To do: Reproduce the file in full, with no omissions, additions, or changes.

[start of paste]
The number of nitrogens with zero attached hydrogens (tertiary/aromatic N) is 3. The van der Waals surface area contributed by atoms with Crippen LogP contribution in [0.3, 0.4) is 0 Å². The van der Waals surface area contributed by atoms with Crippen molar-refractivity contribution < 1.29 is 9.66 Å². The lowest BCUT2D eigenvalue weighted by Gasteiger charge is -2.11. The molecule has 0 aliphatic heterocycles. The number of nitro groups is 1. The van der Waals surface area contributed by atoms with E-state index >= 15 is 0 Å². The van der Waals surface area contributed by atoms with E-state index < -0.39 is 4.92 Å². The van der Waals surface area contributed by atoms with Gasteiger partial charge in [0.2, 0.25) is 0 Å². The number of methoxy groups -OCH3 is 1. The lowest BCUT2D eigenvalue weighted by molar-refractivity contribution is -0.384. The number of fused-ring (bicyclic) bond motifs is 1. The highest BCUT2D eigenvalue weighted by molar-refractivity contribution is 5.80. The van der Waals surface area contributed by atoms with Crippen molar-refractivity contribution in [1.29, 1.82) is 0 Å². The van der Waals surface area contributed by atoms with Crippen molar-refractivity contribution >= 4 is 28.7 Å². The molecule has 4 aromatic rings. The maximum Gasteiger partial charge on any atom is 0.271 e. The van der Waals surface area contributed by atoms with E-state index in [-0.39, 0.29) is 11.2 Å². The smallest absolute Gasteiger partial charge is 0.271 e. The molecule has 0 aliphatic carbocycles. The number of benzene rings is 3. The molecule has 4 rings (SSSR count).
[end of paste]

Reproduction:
The number of nitrogens with zero attached hydrogens (tertiary/aromatic N) is 3. The van der Waals surface area contributed by atoms with Crippen LogP contribution in [0.3, 0.4) is 0 Å². The van der Waals surface area contributed by atoms with Crippen molar-refractivity contribution < 1.29 is 9.66 Å². The lowest BCUT2D eigenvalue weighted by Gasteiger charge is -2.11. The molecule has 0 aliphatic heterocycles. The number of nitro groups is 1. The van der Waals surface area contributed by atoms with E-state index >= 15 is 0 Å². The van der Waals surface area contributed by atoms with E-state index < -0.39 is 4.92 Å². The van der Waals surface area contributed by atoms with Gasteiger partial charge in [0.2, 0.25) is 0 Å². The number of methoxy groups -OCH3 is 1. The lowest BCUT2D eigenvalue weighted by molar-refractivity contribution is -0.384. The number of fused-ring (bicyclic) bond motifs is 1. The highest BCUT2D eigenvalue weighted by molar-refractivity contribution is 5.80. The van der Waals surface area contributed by atoms with Crippen molar-refractivity contribution in [1.29, 1.82) is 0 Å². The van der Waals surface area contributed by atoms with Crippen molar-refractivity contribution >= 4 is 28.7 Å². The molecule has 4 aromatic rings. The maximum Gasteiger partial charge on any atom is 0.271 e. The van der Waals surface area contributed by atoms with E-state index in [-0.39, 0.29) is 11.2 Å². The smallest absolute Gasteiger partial charge is 0.271 e. The molecule has 0 aliphatic carbocycles. The number of benzene rings is 3. The molecule has 4 rings (SSSR count).